Oil experienced unprecedented price action during the Covid crisis as the sharp demand shock resulting from the global lockdowns sent its price into negative territory for the first time in history. Just like the rest of the commodity complex, oil has since made a strong comeback as demand returned along with the strong macro recovery and reopening of economies around the globe. Oil is an important component as it has a direct impact on most goods and services, and feeds directly into inflation via pass-through effects. The IMF estimates that a 10% increase in global oil inflation increases domestic inflation by an average of 0.4% on average, but adds that the effects can be asymmetric in nature given variations across countries, notably in CPI basket components, which can vary from country to country. Looking at the supply side, total US Shale oil production is still very far away from pre-Covid production levels and the picture is even more striking for Baker Hughes US Rig counts, which currently stand at 352, down from close to 700 in early 2020. US total crude oil inventories have also been moving south with stocks (excluding strategic petroleum reserve) reaching their pre-pandemic levels earlier in February this year despite having recently picked up over the last two months. We can expect more production down the line with OPEC likely to further raise production to meet increasing demand. In addition, US oil wells have also made a very strong comeback and production is now above their pre pandemic highs. Uncertainty remains around OPEC cuts: Iran could return to the market if sanctions are lifted while risks of further lockdowns remain due notably to the Indian Covid variant. As the world reopens and air travels resume we can expect demand for oil to remain firm particularly this summer, and for stocks to continue to fall, which should support the market.
With many growth-oriented assets showing signs of exuberance and stretched valuations such as developed market equities, commodities are among the few market segments where valuations remain attractive. Many commodity markets remain in steep backwardation, such as Oil and Copper, which means that the forward price is discounted versus the current price level. Such backwardations provide a positive roll yield, making long commodity exposure particularly attractive from a valuation perspective.
Over the last year, commodity markets have experienced their strongest rally since the 1970’s. Despite these impressive moves, most commodity markets remain well below their highs of the last decade. In the short term, the relentless strength of some commodity markets and stretched positioning could leave the sector exposed to a potential pullback due to some deleveraging. However we believe that such pullback will provide a good buying opportunity as the commodity story remains very compelling over the medium to long term, both from fundamental and valuation perspectives as long as our macro scenario continues to unfold. Commodity markets will also continue to gain traction as investors look to increase inflationary hedges. As ever, there are risks that could challenge our view, notably around potential Covid variants, which could prove more resilient to vaccines and lead to further lockdowns. However, such a scenario remains a tail risk at this stage.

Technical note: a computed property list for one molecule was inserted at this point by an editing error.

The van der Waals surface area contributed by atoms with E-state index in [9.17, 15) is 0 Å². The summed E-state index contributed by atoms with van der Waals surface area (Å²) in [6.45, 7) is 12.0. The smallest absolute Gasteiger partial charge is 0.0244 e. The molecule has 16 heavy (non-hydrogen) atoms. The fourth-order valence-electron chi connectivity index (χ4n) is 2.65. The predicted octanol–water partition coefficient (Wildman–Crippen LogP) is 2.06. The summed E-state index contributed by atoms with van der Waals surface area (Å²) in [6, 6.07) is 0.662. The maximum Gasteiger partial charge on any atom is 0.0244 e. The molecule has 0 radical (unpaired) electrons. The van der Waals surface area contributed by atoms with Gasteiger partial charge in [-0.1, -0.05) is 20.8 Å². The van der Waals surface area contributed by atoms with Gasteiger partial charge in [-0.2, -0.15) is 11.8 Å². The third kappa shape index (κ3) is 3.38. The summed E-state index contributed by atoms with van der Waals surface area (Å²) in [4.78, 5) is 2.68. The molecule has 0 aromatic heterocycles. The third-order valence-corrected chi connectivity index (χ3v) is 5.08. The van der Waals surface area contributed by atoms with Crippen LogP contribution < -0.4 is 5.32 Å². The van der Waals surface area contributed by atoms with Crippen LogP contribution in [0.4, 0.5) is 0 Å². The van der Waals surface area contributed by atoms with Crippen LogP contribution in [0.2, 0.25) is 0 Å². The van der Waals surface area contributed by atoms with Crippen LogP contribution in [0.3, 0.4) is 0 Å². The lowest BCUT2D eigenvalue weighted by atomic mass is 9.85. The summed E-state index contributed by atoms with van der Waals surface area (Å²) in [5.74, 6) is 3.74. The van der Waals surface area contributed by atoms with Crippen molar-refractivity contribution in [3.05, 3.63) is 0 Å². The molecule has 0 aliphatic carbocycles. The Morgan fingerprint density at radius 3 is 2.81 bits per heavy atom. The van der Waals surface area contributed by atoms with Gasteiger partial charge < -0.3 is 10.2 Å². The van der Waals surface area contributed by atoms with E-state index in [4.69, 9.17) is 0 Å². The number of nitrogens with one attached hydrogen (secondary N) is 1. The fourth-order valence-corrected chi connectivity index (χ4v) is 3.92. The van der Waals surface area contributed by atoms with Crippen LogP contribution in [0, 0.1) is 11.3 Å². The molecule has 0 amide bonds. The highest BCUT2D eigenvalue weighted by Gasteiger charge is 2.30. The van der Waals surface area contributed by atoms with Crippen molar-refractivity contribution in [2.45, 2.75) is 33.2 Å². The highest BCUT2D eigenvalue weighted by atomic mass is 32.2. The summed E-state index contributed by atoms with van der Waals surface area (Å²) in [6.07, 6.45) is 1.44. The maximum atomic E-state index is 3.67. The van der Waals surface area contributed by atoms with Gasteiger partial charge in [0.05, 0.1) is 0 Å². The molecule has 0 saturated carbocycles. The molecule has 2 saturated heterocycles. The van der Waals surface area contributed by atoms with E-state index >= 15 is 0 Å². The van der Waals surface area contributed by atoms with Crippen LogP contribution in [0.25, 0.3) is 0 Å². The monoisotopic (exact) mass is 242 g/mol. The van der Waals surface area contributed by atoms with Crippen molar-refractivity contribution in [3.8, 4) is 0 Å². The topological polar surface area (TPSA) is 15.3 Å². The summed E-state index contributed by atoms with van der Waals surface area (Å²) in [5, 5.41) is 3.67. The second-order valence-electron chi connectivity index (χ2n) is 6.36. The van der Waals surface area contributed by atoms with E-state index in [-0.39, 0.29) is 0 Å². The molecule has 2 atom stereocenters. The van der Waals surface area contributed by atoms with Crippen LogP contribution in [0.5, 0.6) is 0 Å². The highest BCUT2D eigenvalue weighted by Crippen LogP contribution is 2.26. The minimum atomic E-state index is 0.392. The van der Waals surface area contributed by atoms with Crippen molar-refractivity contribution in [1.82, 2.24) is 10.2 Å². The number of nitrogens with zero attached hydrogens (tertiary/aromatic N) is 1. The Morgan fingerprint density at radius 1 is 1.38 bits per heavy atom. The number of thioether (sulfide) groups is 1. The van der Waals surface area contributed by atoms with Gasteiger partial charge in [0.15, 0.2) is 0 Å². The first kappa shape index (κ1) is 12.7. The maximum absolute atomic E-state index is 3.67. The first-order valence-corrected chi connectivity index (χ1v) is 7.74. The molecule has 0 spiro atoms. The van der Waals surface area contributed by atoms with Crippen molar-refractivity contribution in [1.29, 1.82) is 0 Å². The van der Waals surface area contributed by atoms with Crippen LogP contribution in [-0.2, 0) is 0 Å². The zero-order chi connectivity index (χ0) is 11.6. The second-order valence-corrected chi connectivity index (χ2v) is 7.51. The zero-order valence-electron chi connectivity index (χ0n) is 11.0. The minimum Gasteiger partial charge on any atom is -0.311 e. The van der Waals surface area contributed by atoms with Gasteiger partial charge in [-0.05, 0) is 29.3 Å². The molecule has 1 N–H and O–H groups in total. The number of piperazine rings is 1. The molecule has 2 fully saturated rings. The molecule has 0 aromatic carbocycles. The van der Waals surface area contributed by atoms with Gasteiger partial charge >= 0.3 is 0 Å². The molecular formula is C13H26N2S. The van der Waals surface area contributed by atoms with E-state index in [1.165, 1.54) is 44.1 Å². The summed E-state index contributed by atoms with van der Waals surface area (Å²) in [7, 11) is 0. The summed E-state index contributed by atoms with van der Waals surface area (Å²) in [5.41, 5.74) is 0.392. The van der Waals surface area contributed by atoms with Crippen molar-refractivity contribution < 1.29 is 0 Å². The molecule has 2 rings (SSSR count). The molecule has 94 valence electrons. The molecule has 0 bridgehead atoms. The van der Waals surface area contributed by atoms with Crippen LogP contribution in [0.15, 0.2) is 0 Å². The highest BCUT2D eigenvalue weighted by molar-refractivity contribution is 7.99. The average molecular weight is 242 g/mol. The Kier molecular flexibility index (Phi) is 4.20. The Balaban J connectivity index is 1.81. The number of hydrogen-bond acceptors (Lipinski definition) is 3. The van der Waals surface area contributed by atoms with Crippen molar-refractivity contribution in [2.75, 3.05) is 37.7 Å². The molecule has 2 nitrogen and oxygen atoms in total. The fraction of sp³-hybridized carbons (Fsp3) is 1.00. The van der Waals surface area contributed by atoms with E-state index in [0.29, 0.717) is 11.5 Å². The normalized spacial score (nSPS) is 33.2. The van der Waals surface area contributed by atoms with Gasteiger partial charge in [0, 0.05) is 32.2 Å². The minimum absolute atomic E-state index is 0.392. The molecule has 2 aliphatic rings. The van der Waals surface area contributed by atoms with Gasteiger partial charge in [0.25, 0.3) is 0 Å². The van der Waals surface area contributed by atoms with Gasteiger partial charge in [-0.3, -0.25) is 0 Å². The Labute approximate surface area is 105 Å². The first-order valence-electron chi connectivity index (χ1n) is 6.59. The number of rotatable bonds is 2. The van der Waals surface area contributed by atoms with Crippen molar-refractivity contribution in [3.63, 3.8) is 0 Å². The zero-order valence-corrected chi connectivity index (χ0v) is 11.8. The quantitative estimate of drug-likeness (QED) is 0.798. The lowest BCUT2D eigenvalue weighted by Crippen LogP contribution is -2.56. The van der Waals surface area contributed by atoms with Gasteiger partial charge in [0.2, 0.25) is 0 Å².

Despite the strong macro momentum, certain market segments are showing some stretched positioning and exuberance. A selective approach to asset allocation is therefore essential, which is why we favour cyclical trades in line with our high inflation surprise risk scenario. We therefore hold an overweight in cyclical commodities expressed via a long Energy and Industrial metals allocation. We also remain long cyclical global equities via an overweight to the Japanese Topix and the US Russell 2000 indices while keeping an underweight in Sovereign bonds as we believe a catch up will eventually take place despite a challenging few weeks of consolidation / retracements in yields. It is also worth highlighting that the initial phase of inflation we experienced was characterised by real assets outperforming assets with nominal cash flows. In the second phase of inflation we will likely see more discrimination between countries and sectors.
World Growth Nowcaster
World Inflation Nowcaster
Market Stress Nowcaster
- Last week, our World Growth Nowcaster increased further with a broad improvement across countries, both developed and emerging.
- Our World Inflation Nowcaster is largely unchanged from its high level last week, as data gave a mixed picture over the week.
- Our Market Stress Nowcaster is unchanged from last week and remains at a neutral level.
Sources: Unigestion. Bloomberg, as of 21 May 2021